State Governor Snyder to appoint emergency manager next week
Residents fight back, call on nation for support
By Diane Bukowski
March 8, 2013
DETROIT – Detroit, the world’s largest Black-majority city outside of Africa, is battling for its right to self-determination and home rule. Michigan Gov. Rick Snyder announced March 1 that he will appoint an “emergency financial manager” (EFM) to take control of the city’s assets, land, finances, services, workers, and residents.
Sources say the appointment will come in the latter part of next week.
Snyder called his action a move for “a bright and shiny new future” for the city. It was a response to a scathing report on the city’s finances from a “Financial Review Team” (FRT) appointed by Snyder, which concluded the city’s Black leaders cannot run Detroit. The team represented corporations such as Miller Buckfire, now part of Stifel Financial, and Pricewaterhousecoopers, which face lawsuits for fraud across the nation and the globe.
“Detroit of all cities,” City Councilwoman JoAnn Watson said at a public hearing March 6. “Detroit is the center for Black national pride, the home of the Nation of Islam, and the Shrine of the Black Madonna. Many people here have their lives connected to the blood of the city, and they will never say die.”
The Detroit City Council voted March 6 to appeal Snyder’s declaration, at a hearing conducted by Snyder or his designate, to take place March 11 in the state’s capital, Lansing. Detroit Mayor Dave Bing refused to join them.
If the Council loses, it can appeal to the circuit court. However, the body’s majority has colluded with both Snyder and State Treasurer Andy Dillon since 2012, meeting with them in secret in Detroit and Lansing. They passed a draconian “consent agreement” last April that gave the power of the city’s elected leaders to a “Financial Advisory Board” and Snyder-appointed officials, agreed eventually to turn over many city assets including the fabled Belle Isle, and trashed union contracts.
Detroit community leaders and residents have called on U. S. President Barack Obama and the entire nation to join them in their battle. They blockaded a city freeway March 7, stressing the need to affect commerce, and have been rallying throughout the city. They say they plan to educate and organize the city’s people, particularly the youth, by taking the battle to its neighborhoods.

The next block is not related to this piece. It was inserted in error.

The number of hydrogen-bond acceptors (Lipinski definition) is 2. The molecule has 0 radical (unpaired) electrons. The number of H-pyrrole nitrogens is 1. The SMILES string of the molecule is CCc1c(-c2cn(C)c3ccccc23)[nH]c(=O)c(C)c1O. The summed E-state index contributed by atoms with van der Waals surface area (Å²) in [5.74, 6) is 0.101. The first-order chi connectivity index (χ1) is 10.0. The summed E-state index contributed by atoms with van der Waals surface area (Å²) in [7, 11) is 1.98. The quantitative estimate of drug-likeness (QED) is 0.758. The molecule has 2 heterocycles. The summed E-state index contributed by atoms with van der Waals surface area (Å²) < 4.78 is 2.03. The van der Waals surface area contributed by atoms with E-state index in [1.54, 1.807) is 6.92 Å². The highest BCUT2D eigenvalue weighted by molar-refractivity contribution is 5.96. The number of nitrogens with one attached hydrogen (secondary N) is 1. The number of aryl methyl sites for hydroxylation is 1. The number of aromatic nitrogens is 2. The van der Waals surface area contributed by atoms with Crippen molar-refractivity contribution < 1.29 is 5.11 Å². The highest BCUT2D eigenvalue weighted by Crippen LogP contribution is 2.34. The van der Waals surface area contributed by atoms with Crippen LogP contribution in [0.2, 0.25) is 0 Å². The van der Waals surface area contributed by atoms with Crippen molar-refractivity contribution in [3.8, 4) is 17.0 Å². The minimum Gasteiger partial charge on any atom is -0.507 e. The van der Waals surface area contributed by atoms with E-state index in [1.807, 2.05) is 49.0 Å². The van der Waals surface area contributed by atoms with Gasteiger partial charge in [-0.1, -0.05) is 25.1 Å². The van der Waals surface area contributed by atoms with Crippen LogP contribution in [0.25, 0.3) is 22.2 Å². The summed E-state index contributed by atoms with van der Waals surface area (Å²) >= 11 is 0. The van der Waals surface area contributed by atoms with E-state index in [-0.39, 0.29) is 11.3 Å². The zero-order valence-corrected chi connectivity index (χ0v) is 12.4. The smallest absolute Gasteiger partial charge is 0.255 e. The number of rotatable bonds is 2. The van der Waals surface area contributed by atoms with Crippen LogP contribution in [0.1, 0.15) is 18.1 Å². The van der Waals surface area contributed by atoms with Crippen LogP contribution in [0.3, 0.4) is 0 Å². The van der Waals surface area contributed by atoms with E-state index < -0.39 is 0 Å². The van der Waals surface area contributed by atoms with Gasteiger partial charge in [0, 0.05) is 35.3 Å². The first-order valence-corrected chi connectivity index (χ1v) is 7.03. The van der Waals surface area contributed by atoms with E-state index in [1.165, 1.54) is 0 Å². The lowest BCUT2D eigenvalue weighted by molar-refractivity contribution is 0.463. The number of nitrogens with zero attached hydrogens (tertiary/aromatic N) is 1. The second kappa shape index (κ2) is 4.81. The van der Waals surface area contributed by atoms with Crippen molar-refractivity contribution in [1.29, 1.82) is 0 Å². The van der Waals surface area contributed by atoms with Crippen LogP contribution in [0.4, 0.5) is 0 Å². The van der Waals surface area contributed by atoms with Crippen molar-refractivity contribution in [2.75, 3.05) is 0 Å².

“Detroit is Ground Zero,” said the Rev. David Bullock of Rainbow PUSH at a rally outside the Detroit offices of U.S. Attorney General Eric Holder at the conclusion of the freeway blockade. “If they get away with this attack here, they will come to the rest of the nation’s Black cities.”
Snyder has appointed emergency managers almost exclusively in Michigan’s majority-Black cities. Rainbow PUSH and the National Action Network are calling on Holder to investigate whether the governor’s actions violate the National Voting Rights Act. An earlier appeal to Holder by U.S. Rep. John Conyers (D-Detroit), made in Dec. 2011, was ignored.
Snyder appointed the FRT under the provisions of Public Act 72, which the state’s website says is “repealed” and “outdated,” after Michigan voters overwhelmingly repealed the hated Public Act 4 at the polls in November.
“There exists irrefutable evidence that EFM’s imposed by the state of Michigan and municipalities and school districts predominated by people of color have not solved financial deficits,” Councilwoman Watson declared earlier. “EFM’s have actually increased deficits, deepened fiscal crises and de-stabilized governmental infrastructures, while robbing citizens of assets, services, access to decision-making, voter representation and accountability.”
During the March 6 rally, one resident demanded, “If an emergency manager comes to town, arrest him and put him in the Wayne County Jail with the rest of the fellows.” Long-time activist Tyrone Travis and many others demanded, “Take it to the streets,” particularly to the city’s impoverished youth.
Attorney Jerome Goldberg of the Moratorium NOW Coalition against Foreclosures said,
“The emergency manager laws’ sole purpose is to guarantee the city’s debt payments to the same racist banks which drove 250,000 people out of Detroit through predatory lending and foreclosures, at the expense of necessary services for the people. Detroit paid $600 million in debt to the banks last year. It’s time to take our city back from the banksters who are calling the shots.”
The global bank UBS AG holds one of the city’s largest debts, a predatory $1.5 billion loan taken out in 2004 before the global economic collapse of 2008. The U.S. Department of Justice just fined UBS $1.5 billion for interest-rate rigging related to the LIBOR (London Interbank Offered Rate) scandal.